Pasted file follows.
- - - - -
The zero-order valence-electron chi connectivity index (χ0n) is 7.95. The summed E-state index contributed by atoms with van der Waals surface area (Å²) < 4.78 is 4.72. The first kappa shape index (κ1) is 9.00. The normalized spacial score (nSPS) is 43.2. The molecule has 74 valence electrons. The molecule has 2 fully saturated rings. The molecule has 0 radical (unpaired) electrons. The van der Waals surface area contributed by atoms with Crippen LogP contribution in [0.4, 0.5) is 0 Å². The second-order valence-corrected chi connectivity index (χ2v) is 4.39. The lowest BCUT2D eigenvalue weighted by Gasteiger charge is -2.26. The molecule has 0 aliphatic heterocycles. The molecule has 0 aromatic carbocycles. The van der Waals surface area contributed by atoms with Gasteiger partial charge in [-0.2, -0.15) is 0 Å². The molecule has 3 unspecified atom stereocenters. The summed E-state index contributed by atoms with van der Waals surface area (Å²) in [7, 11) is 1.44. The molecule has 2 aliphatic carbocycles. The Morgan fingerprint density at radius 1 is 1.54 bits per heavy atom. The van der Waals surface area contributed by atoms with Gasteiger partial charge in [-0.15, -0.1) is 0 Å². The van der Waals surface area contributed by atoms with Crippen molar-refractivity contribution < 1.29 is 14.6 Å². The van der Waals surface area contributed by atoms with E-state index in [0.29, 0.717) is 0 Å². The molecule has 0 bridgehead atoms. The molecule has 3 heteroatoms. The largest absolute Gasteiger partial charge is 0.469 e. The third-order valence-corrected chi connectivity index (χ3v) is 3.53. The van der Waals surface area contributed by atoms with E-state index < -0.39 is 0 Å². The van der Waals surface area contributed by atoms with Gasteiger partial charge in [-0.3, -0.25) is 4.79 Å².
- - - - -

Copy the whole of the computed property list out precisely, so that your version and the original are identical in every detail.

The zero-order valence-electron chi connectivity index (χ0n) is 7.95. The summed E-state index contributed by atoms with van der Waals surface area (Å²) < 4.78 is 4.72. The first kappa shape index (κ1) is 9.00. The normalized spacial score (nSPS) is 43.2. The molecule has 74 valence electrons. The molecule has 2 fully saturated rings. The molecule has 0 radical (unpaired) electrons. The van der Waals surface area contributed by atoms with Crippen LogP contribution in [0.4, 0.5) is 0 Å². The second-order valence-corrected chi connectivity index (χ2v) is 4.39. The lowest BCUT2D eigenvalue weighted by Gasteiger charge is -2.26. The molecule has 0 aliphatic heterocycles. The molecule has 0 aromatic carbocycles. The van der Waals surface area contributed by atoms with Gasteiger partial charge in [-0.2, -0.15) is 0 Å². The molecule has 3 unspecified atom stereocenters. The summed E-state index contributed by atoms with van der Waals surface area (Å²) in [7, 11) is 1.44. The molecule has 2 aliphatic carbocycles. The Morgan fingerprint density at radius 1 is 1.54 bits per heavy atom. The van der Waals surface area contributed by atoms with Gasteiger partial charge in [-0.15, -0.1) is 0 Å². The van der Waals surface area contributed by atoms with Crippen molar-refractivity contribution < 1.29 is 14.6 Å². The van der Waals surface area contributed by atoms with E-state index in [0.29, 0.717) is 0 Å². The molecule has 0 bridgehead atoms. The molecule has 3 heteroatoms. The largest absolute Gasteiger partial charge is 0.469 e. The third-order valence-corrected chi connectivity index (χ3v) is 3.53. The van der Waals surface area contributed by atoms with E-state index < -0.39 is 0 Å². The van der Waals surface area contributed by atoms with Gasteiger partial charge in [-0.3, -0.25) is 4.79 Å².